It’s a tricky thing, launching a major political campaign when you’re supposed to be focused on pulling your state out of economic collapse.
So when Republican Senate President Jeff Atwater formally announced his candidacy for state chief financial officer Tuesday, he used the approach of choice in this election cycle: a low-key e-mail statement.
“I will use the power of the chief financial officer to protect taxpayers from fraud, waste and abuse, whether it comes from Wall Street, fly-by-night finance companies, big insurance or corruption in government,” the 51-year-old banker from North Palm Beach said. “I will reform the way government works by making it more transparent, more effective and more accountable to the people of Florida.”
Understated is the style of choice for state leaders kicking off campaigns at a time when state programs are getting slashed and foreclosures and job cuts are rampant. Virtually every top elected official in Florida is either considering, or already has committed to, running for another office in 2010.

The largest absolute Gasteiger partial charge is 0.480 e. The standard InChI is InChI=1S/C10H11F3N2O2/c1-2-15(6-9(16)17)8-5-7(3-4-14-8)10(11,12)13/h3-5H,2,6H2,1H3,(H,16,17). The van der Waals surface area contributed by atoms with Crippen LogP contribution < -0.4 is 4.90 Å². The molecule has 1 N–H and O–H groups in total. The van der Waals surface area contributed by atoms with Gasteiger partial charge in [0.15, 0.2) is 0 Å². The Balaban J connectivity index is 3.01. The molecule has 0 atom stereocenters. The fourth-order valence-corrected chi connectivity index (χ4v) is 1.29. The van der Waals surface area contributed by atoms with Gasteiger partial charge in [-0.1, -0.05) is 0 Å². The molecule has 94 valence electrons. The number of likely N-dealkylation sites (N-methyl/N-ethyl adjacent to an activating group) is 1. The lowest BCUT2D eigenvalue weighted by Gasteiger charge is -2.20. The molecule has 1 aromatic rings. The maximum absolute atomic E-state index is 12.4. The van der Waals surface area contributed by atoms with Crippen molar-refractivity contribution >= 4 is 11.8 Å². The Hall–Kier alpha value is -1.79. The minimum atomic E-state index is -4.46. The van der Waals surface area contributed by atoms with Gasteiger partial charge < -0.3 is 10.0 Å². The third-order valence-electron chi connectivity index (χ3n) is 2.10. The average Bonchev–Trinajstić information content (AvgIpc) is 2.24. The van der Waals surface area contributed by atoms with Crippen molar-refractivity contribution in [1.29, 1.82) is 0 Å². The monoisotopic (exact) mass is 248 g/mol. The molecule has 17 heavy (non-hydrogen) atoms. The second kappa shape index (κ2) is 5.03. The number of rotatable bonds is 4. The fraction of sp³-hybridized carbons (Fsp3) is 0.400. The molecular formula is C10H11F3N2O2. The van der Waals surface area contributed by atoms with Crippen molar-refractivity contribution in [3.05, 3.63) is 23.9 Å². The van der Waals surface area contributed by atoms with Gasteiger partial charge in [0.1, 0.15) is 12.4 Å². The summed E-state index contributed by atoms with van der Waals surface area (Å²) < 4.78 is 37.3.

Gov. Charlie Crist announced for U.S. Senate by e-mail, as Democratic Chief Financial Officer Alex Sink did for governor. Republican Attorney General Bill McCollum held a rally announcing his campaign for governor Monday, but that was just a small hotel meeting room filled with elected officials and party officials.
Atwater is the first major candidate to announce for the Cabinet office being vacated by Sink, and he is not expected to face a significant challenge in the GOP primary. No Democrat has emerged yet for CFO, but Miami businesswoman and former congressional candidate Annette Taddeo said she is interested, and many Democrats are talking up Miami Mayor Manny Diaz for the post.
The great-grandson of turn-of-the-20th-century Republican Gov. Napoleon Broward, Atwater has been seen as a rising Republican star since he beat Democratic icon Bob Butterworth in a state Senate race in 2002. He rose to become Senate president in 2008, presiding over a chamber that this year blunted some of the House’s more controversial proposals on issues ranging from budget cuts to offshore drilling.
Atwater promised to fight for frugal government and to expand antifraud efforts.